Tag Archives: book tour

Lessons from a Six Month Book Tour

empty jar

Preserving by the Pint has now been out for nearly three months and I’ve been promoting it actively since March 14 (a whopping 11 days before it was “officially” published).

The lessons from this book cycle have been many. As I am perched at the mid-point of the tour, I thought I’d take a few minutes to write down some of what I have learned in the hopes that I don’t have to learn these exact things again.

  • Free grocery store demos aren’t a good use of my time. They take up at least half a day and no matter how much I smile and offer samples of jam, I end up talking to just a few people and selling no more than four copies of the book.
  • People will sign up for classes at grocery stores like Whole Foods, but it’s time to stop doing them for free.
  • Farmers markets, on the other hand, are nearly always a success, particularly in the earlier part of the season.
  • A morning show demo a day before a farmers market is an amazing way to move 40+ books in a 2-4 hour period.
  • Libraries almost always make good partners. Best of all, they often have programming budgets (and even if they don’t, I still like supporting what they do).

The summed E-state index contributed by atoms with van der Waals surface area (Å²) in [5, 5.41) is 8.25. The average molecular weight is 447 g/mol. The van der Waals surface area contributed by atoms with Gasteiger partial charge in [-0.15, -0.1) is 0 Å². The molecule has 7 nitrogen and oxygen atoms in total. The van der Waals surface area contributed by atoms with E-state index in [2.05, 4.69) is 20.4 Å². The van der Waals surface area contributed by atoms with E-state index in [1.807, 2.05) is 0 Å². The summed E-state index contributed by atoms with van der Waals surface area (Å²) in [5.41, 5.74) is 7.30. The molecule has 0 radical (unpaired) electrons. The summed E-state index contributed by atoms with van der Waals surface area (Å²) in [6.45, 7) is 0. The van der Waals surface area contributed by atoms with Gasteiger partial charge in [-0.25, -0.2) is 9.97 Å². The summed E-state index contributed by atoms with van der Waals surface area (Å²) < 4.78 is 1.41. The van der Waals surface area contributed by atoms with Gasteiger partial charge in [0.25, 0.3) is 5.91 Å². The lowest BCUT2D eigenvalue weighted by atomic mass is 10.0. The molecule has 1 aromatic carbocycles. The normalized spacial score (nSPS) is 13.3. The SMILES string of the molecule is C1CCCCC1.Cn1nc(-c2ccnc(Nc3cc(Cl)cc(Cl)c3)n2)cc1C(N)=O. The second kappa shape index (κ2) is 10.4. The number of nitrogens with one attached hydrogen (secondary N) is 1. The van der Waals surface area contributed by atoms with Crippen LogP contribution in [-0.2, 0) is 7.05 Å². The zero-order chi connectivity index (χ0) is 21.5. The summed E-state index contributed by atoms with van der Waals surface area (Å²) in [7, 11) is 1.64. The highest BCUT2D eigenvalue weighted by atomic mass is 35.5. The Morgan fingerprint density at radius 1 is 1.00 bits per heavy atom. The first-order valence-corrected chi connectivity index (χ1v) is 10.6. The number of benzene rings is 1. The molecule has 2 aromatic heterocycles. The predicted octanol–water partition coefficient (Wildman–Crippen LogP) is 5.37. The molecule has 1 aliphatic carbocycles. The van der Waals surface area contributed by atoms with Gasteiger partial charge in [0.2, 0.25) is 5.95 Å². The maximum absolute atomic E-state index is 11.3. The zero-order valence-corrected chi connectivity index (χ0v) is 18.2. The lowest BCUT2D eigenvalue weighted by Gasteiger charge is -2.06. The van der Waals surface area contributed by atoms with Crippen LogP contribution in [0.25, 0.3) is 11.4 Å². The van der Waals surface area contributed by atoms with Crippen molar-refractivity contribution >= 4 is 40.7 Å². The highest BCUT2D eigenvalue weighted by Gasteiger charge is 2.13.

• Whenever possible, include a copy of the book in the price of an event.
  • Contact bookstores at least four months in advance of the tour.
  • Before pulling away from an event, make sure to inventory all equipment. This prevents me from leaving behind frying pans and wide mouth funnels.
  • Unless I’m traveling through a distant part of the country on a dedicated tour, no week should contain more than 4-5 events.
  • If a weekend has events on both days, commit to taking off either Monday or Friday. Otherwise it stops being fun.
  • Remember that it’s okay to say no. It is impossible to make everyone happy all the time. And when I try to please the world, I am the one who suffers.
  • Pay heed to the gut. If someone approaches with an excessively pushy attitude or treats me without basic respect, do not work with them. It will not be fun.
  • Remember that not every waking hour should be a working hour. Leave time to live, read, eat, and move.